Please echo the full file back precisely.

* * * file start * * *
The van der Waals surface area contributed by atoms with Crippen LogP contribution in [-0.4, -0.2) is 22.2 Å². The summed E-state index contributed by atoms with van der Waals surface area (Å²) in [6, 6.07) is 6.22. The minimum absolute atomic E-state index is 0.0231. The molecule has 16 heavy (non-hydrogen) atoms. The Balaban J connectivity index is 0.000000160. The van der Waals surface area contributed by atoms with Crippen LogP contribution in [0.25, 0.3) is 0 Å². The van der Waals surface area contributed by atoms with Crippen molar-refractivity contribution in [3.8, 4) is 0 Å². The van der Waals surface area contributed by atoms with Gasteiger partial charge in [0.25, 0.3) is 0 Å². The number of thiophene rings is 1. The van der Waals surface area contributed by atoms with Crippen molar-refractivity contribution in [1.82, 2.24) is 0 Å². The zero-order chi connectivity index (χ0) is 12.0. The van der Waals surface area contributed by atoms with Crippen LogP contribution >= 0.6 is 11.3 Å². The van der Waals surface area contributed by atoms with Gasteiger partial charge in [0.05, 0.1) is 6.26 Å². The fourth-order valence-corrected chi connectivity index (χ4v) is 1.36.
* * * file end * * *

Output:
The van der Waals surface area contributed by atoms with Crippen LogP contribution in [-0.4, -0.2) is 22.2 Å². The summed E-state index contributed by atoms with van der Waals surface area (Å²) in [6, 6.07) is 6.22. The minimum absolute atomic E-state index is 0.0231. The molecule has 16 heavy (non-hydrogen) atoms. The Balaban J connectivity index is 0.000000160. The van der Waals surface area contributed by atoms with Crippen LogP contribution in [0.25, 0.3) is 0 Å². The van der Waals surface area contributed by atoms with Crippen molar-refractivity contribution in [3.8, 4) is 0 Å². The van der Waals surface area contributed by atoms with Gasteiger partial charge in [0.25, 0.3) is 0 Å². The number of thiophene rings is 1. The van der Waals surface area contributed by atoms with Crippen molar-refractivity contribution in [1.82, 2.24) is 0 Å². The zero-order chi connectivity index (χ0) is 12.0. The van der Waals surface area contributed by atoms with Crippen LogP contribution >= 0.6 is 11.3 Å². The van der Waals surface area contributed by atoms with Gasteiger partial charge in [0.05, 0.1) is 6.26 Å². The fourth-order valence-corrected chi connectivity index (χ4v) is 1.36.